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October 30, 2013


5 ways to get a person to ask questions about faith

by Dave Malnes

Asking questions about faith reveals an inward desire of the heart to know God and be right with Him.

In cross-cultural ministry, a significant step is achieved when you get a person to ask you a question about Christ and His Word.

I have learned the hard way that you can’t force the teaching of God’s Word. Glazed over eyes and polite smiles were customary to these untimely approaches. Building a bridge of trust is very helpful before ears become attentive, hearts become open, and questions are asked.

The Apostle Paul seemed to understand this approach.

Considered the greatest missionary the world has ever known, Paul took time to understand his audience. He understood the importance of a question asked.

Upon entering Athens, Paul brought with him a buzz that captured the attention of thought influencers, and his teachings pricked their curious ears.

“Paul was preaching the good news about Jesus and the resurrection. Then they took him and brought him to a meeting of the Areopagus, where they said to him, “May we know what this new teaching is that you are presenting? You are bringing some strange ideas to our ears, and we want would like to know what they mean.”  (Acts 17:18c-20)

Paul’s message centered on the gospel of Christ. His words rested on the power behind the Word. Reason would not win the day, but simply open the door to a strange and mysterious truth that defies human logic.

But more importantly, Paul got the Athenians to ask him a question.

God works in unusual ways. When God directs us to a field, or an unbeliever into our lives, we tend to see the weeds of disinterest. We don’t see what seeds that have already been planted.

But God does. And he sees a field ripe for harvest.

Two ladies talking

There are people who are searching for truth and want to ask questions, but are not sure who to ask or who to trust. Be that person they can trust.

Here are 5 ways to get a person to ask a question about our faith:

*          Reveal your sincere concern through careful listening.
[Lending an ear helps build that bridge.]
*          Discover their particular stresses or concerns.
[Ask questions.]
*          Discern opportunities as divine appointments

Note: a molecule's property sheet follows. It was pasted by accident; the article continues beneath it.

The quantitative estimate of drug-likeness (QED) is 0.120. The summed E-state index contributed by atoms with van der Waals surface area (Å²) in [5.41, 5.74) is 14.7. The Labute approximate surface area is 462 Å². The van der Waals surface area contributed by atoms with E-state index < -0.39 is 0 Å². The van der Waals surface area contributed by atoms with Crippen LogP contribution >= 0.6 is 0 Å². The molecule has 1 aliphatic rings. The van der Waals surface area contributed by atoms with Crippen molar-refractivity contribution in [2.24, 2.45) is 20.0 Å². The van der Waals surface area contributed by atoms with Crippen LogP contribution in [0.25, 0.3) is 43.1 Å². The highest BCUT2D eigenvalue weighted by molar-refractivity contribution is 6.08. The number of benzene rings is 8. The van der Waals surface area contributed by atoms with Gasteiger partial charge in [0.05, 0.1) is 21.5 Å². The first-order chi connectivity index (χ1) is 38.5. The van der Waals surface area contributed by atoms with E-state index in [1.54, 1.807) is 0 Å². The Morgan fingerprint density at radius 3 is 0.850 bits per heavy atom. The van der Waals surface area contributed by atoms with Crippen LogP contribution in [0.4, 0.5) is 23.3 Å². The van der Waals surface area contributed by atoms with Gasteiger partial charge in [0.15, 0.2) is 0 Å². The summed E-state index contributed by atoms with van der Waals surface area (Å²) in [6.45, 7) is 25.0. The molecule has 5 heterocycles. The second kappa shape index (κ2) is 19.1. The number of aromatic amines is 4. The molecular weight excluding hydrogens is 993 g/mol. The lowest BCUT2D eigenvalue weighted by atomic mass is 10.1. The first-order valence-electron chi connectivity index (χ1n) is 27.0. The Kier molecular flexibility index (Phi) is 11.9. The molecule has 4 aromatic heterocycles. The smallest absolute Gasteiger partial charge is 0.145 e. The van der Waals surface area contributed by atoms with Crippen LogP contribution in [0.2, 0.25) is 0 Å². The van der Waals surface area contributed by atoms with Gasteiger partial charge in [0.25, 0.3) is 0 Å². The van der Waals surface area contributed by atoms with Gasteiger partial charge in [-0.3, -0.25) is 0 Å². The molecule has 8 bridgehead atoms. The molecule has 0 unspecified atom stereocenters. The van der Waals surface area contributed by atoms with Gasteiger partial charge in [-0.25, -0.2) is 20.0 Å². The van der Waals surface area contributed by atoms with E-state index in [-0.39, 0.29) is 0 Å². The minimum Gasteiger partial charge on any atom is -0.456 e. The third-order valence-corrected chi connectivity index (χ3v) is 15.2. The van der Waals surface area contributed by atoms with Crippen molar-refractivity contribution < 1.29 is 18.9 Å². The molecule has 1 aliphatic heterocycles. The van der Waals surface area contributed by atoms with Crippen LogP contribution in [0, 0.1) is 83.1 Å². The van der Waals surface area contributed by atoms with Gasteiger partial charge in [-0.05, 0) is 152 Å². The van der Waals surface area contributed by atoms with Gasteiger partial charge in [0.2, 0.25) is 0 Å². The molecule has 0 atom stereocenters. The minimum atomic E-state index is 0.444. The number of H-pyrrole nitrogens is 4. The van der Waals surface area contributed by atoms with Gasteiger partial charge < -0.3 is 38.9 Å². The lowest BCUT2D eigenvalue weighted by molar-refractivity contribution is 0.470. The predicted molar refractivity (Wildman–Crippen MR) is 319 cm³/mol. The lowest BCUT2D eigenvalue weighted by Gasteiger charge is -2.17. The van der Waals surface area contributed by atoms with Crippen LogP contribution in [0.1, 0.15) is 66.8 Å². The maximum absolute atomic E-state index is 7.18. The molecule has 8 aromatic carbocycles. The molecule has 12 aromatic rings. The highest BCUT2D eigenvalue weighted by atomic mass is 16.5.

[Always be ready for an answer.]
*          Provide “teasers” that touch on their stresses or concerns.
[Think of radio or television shows that provide teasers to keep you listening after commercial break. In the same way, think of something you can say about God’s Word that is both meaningful to you and addresses their concerns. Then, stop and wait for their question, which invites you to continue.]
*          Be patient, prayerful, and persistent.
[Remember that God is with you.]

The greatest and most fulfilling adventure of being a willing servant of God is when he uses us to share the gospel message with others. It’s one of the best ways to exercise our faith, and we will be blessed for it.


Other similar posts on Witness Well:

Jesus’ surprising promises for those who share God’s Word

God’s promises attached to those who share God’s Word.

11 Comments Post a comment
  1. JD Blom
    Oct 30 2013

    Reblogged this on A DEVOTED LIFE.


  2. Oct 30 2013

    Thanks for a great post on practical ways we can help the lost engage us in spiritual conversations.


    • Oct 30 2013

      Thank you very much for the reply. So many times we just don’t know how to start those conversations! I hope this helps.


  3. Oct 30 2013

    Thank you for the helpful information. My challenge is coming up with effective “teasers.” I need to pray about that!


    • Oct 30 2013

      That’s a good point. For me, if I know of a specific challenge facing that person’s life, I will think and pray about a short response. For instance, “You know, I’ve been praying about your anger and the guilt that you expressed to me. Whenever I deal with frustrations in my job, the pastor at my church shared with me an amazing example of how to deal with it. It really gave me a sense of peace.” Then, stop and see if they will “tune in” to listen by asking a question like, “So, what did he say?” I hope this helps.


      • Norma
        Oct 30 2013

        WOW! These ideas are great. Now I have to remember them. 🙂 I love your posts, Dave.


      • Oct 30 2013

        Thanks, Norma. I love your encouragement!


  4. Oct 30 2013

    Reblogged this on SonShine's Journal and commented:
    Great ideas that get us thinking about how to reach out!


  5. Oct 30 2013

    Reblogged this on Thoughts on the Edge (of Town) and commented:
    No one is interested in having a book thrown at them and certainly not the Bible. As Christ-followers, our witness comes through our listening and caring.


    • Oct 30 2013

      When you say “Biblical Christian” to most people there is a negative connotation associated with it. Christians tend to get in the way of God’s Word with unloving attitudes and actions. Thanks for the reblog.



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